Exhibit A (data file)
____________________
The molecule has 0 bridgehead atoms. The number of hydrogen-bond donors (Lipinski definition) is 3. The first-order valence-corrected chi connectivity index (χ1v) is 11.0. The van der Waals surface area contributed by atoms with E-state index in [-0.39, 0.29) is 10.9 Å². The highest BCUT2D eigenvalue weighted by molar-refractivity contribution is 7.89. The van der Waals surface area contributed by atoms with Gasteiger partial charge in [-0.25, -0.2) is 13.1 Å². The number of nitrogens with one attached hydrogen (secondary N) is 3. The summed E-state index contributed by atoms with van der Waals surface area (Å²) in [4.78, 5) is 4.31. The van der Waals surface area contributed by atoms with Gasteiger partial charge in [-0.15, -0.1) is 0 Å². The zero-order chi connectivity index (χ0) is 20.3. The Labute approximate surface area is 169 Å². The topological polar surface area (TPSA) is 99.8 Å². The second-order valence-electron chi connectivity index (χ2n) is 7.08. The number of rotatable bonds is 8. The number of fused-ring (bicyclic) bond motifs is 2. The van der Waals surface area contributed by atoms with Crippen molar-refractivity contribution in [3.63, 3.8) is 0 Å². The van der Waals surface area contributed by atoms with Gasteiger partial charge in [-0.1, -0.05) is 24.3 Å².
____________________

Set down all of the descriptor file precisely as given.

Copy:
The molecule has 0 bridgehead atoms. The number of hydrogen-bond donors (Lipinski definition) is 3. The first-order valence-corrected chi connectivity index (χ1v) is 11.0. The van der Waals surface area contributed by atoms with E-state index in [-0.39, 0.29) is 10.9 Å². The highest BCUT2D eigenvalue weighted by molar-refractivity contribution is 7.89. The van der Waals surface area contributed by atoms with Gasteiger partial charge in [-0.25, -0.2) is 13.1 Å². The number of nitrogens with one attached hydrogen (secondary N) is 3. The summed E-state index contributed by atoms with van der Waals surface area (Å²) in [4.78, 5) is 4.31. The van der Waals surface area contributed by atoms with Gasteiger partial charge in [-0.15, -0.1) is 0 Å². The zero-order chi connectivity index (χ0) is 20.3. The Labute approximate surface area is 169 Å². The topological polar surface area (TPSA) is 99.8 Å². The second-order valence-electron chi connectivity index (χ2n) is 7.08. The number of rotatable bonds is 8. The number of fused-ring (bicyclic) bond motifs is 2. The van der Waals surface area contributed by atoms with Crippen molar-refractivity contribution in [3.63, 3.8) is 0 Å². The van der Waals surface area contributed by atoms with Gasteiger partial charge in [-0.1, -0.05) is 24.3 Å².